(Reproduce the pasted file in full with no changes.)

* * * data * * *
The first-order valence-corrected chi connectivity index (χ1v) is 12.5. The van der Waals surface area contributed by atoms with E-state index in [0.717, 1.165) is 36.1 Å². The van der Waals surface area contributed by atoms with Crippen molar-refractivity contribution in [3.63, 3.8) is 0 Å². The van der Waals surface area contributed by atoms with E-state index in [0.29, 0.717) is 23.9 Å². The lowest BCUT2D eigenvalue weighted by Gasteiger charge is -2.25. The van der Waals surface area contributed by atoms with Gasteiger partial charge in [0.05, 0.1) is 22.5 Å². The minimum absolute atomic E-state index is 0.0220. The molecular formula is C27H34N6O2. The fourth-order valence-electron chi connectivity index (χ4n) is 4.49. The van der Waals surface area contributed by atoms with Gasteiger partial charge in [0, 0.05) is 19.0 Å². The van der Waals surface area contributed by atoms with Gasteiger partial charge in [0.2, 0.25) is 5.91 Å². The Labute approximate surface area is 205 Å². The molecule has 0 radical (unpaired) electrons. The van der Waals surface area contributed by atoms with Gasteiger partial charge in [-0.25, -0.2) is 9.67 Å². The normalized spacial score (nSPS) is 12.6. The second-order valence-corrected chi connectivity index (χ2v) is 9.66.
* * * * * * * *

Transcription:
The first-order valence-corrected chi connectivity index (χ1v) is 12.5. The van der Waals surface area contributed by atoms with E-state index in [0.717, 1.165) is 36.1 Å². The van der Waals surface area contributed by atoms with Crippen molar-refractivity contribution in [3.63, 3.8) is 0 Å². The van der Waals surface area contributed by atoms with E-state index in [0.29, 0.717) is 23.9 Å². The lowest BCUT2D eigenvalue weighted by Gasteiger charge is -2.25. The van der Waals surface area contributed by atoms with Gasteiger partial charge in [0.05, 0.1) is 22.5 Å². The minimum absolute atomic E-state index is 0.0220. The molecular formula is C27H34N6O2. The fourth-order valence-electron chi connectivity index (χ4n) is 4.49. The van der Waals surface area contributed by atoms with Gasteiger partial charge in [0, 0.05) is 19.0 Å². The van der Waals surface area contributed by atoms with Gasteiger partial charge in [0.2, 0.25) is 5.91 Å². The Labute approximate surface area is 205 Å². The molecule has 0 radical (unpaired) electrons. The van der Waals surface area contributed by atoms with Gasteiger partial charge in [-0.25, -0.2) is 9.67 Å². The normalized spacial score (nSPS) is 12.6. The second-order valence-corrected chi connectivity index (χ2v) is 9.66.